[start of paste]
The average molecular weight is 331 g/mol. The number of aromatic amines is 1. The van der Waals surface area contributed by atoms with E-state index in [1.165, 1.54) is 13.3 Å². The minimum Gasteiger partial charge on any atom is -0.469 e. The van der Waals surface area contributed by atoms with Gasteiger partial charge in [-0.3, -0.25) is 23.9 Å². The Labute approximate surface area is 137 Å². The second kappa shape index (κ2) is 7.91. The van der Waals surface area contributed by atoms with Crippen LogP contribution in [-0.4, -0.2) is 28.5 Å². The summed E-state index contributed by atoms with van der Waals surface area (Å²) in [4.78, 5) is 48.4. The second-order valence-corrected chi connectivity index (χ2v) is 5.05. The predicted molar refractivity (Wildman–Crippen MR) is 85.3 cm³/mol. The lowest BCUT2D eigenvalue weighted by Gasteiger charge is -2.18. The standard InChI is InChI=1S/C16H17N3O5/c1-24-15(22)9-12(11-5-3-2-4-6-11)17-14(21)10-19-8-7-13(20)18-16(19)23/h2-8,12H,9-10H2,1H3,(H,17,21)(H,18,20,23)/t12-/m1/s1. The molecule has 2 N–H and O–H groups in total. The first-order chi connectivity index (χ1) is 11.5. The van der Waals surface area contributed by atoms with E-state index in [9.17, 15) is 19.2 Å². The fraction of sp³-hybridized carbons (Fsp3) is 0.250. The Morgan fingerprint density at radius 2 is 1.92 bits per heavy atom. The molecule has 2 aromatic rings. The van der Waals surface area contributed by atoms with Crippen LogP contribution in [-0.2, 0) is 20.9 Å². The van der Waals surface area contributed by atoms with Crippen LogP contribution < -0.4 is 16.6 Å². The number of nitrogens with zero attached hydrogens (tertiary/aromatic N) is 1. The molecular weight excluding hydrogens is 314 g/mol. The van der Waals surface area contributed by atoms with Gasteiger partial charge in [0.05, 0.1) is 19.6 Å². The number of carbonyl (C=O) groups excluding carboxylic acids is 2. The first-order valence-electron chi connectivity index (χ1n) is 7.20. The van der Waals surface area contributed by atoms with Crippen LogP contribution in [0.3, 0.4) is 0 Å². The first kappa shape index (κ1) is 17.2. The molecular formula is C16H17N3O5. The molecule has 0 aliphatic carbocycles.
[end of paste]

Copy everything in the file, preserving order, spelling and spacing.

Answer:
The average molecular weight is 331 g/mol. The number of aromatic amines is 1. The van der Waals surface area contributed by atoms with E-state index in [1.165, 1.54) is 13.3 Å². The minimum Gasteiger partial charge on any atom is -0.469 e. The van der Waals surface area contributed by atoms with Gasteiger partial charge in [-0.3, -0.25) is 23.9 Å². The Labute approximate surface area is 137 Å². The second kappa shape index (κ2) is 7.91. The van der Waals surface area contributed by atoms with Crippen LogP contribution in [-0.4, -0.2) is 28.5 Å². The summed E-state index contributed by atoms with van der Waals surface area (Å²) in [4.78, 5) is 48.4. The second-order valence-corrected chi connectivity index (χ2v) is 5.05. The predicted molar refractivity (Wildman–Crippen MR) is 85.3 cm³/mol. The lowest BCUT2D eigenvalue weighted by Gasteiger charge is -2.18. The standard InChI is InChI=1S/C16H17N3O5/c1-24-15(22)9-12(11-5-3-2-4-6-11)17-14(21)10-19-8-7-13(20)18-16(19)23/h2-8,12H,9-10H2,1H3,(H,17,21)(H,18,20,23)/t12-/m1/s1. The molecule has 2 N–H and O–H groups in total. The first-order chi connectivity index (χ1) is 11.5. The van der Waals surface area contributed by atoms with E-state index in [9.17, 15) is 19.2 Å². The fraction of sp³-hybridized carbons (Fsp3) is 0.250. The Morgan fingerprint density at radius 2 is 1.92 bits per heavy atom. The molecule has 2 aromatic rings. The van der Waals surface area contributed by atoms with Crippen LogP contribution in [-0.2, 0) is 20.9 Å². The van der Waals surface area contributed by atoms with Crippen LogP contribution < -0.4 is 16.6 Å². The number of nitrogens with zero attached hydrogens (tertiary/aromatic N) is 1. The molecular weight excluding hydrogens is 314 g/mol. The van der Waals surface area contributed by atoms with Gasteiger partial charge in [0.05, 0.1) is 19.6 Å². The number of carbonyl (C=O) groups excluding carboxylic acids is 2. The first-order valence-electron chi connectivity index (χ1n) is 7.20. The van der Waals surface area contributed by atoms with Crippen LogP contribution in [0.3, 0.4) is 0 Å². The first kappa shape index (κ1) is 17.2. The molecular formula is C16H17N3O5. The molecule has 0 aliphatic carbocycles.